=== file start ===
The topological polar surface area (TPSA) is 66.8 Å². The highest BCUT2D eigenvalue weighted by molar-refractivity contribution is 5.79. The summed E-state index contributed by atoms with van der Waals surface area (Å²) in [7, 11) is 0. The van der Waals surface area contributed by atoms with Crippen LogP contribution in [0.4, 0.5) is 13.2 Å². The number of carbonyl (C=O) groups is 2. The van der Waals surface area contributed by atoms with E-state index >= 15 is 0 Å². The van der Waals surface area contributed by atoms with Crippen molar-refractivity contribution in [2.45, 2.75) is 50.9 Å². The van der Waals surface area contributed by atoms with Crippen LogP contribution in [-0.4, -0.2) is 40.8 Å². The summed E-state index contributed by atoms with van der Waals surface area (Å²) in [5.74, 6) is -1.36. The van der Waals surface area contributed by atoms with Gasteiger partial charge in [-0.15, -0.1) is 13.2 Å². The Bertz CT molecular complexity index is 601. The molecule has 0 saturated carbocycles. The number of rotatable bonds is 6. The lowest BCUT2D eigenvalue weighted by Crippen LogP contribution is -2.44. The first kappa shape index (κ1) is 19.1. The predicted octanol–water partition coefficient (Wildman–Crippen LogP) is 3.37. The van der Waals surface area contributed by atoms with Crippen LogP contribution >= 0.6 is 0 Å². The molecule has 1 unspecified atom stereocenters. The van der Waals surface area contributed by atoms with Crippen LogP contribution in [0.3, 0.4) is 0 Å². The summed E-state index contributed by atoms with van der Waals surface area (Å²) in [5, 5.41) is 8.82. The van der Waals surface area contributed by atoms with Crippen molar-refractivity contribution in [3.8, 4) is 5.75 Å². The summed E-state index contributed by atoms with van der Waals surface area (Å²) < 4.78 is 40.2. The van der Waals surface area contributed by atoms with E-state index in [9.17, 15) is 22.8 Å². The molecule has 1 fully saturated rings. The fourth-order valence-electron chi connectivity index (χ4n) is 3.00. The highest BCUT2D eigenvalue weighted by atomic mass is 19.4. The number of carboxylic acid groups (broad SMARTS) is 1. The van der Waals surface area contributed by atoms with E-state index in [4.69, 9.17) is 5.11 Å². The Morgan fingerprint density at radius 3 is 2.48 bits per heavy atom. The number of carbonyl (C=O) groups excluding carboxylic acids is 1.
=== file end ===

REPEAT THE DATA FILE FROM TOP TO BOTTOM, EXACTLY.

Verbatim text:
The topological polar surface area (TPSA) is 66.8 Å². The highest BCUT2D eigenvalue weighted by molar-refractivity contribution is 5.79. The summed E-state index contributed by atoms with van der Waals surface area (Å²) in [7, 11) is 0. The van der Waals surface area contributed by atoms with Crippen LogP contribution in [0.4, 0.5) is 13.2 Å². The number of carbonyl (C=O) groups is 2. The van der Waals surface area contributed by atoms with E-state index >= 15 is 0 Å². The van der Waals surface area contributed by atoms with Crippen molar-refractivity contribution in [2.45, 2.75) is 50.9 Å². The van der Waals surface area contributed by atoms with Crippen LogP contribution in [-0.4, -0.2) is 40.8 Å². The summed E-state index contributed by atoms with van der Waals surface area (Å²) in [5.74, 6) is -1.36. The van der Waals surface area contributed by atoms with Gasteiger partial charge in [-0.15, -0.1) is 13.2 Å². The Bertz CT molecular complexity index is 601. The molecule has 0 saturated carbocycles. The number of rotatable bonds is 6. The lowest BCUT2D eigenvalue weighted by Crippen LogP contribution is -2.44. The first kappa shape index (κ1) is 19.1. The predicted octanol–water partition coefficient (Wildman–Crippen LogP) is 3.37. The van der Waals surface area contributed by atoms with Crippen LogP contribution >= 0.6 is 0 Å². The molecule has 1 unspecified atom stereocenters. The van der Waals surface area contributed by atoms with Crippen LogP contribution in [0.3, 0.4) is 0 Å². The summed E-state index contributed by atoms with van der Waals surface area (Å²) in [5, 5.41) is 8.82. The van der Waals surface area contributed by atoms with Crippen molar-refractivity contribution in [3.8, 4) is 5.75 Å². The summed E-state index contributed by atoms with van der Waals surface area (Å²) < 4.78 is 40.2. The van der Waals surface area contributed by atoms with E-state index in [9.17, 15) is 22.8 Å². The molecule has 1 fully saturated rings. The fourth-order valence-electron chi connectivity index (χ4n) is 3.00. The highest BCUT2D eigenvalue weighted by atomic mass is 19.4. The number of carboxylic acid groups (broad SMARTS) is 1. The van der Waals surface area contributed by atoms with E-state index in [4.69, 9.17) is 5.11 Å². The Morgan fingerprint density at radius 3 is 2.48 bits per heavy atom. The number of carbonyl (C=O) groups excluding carboxylic acids is 1.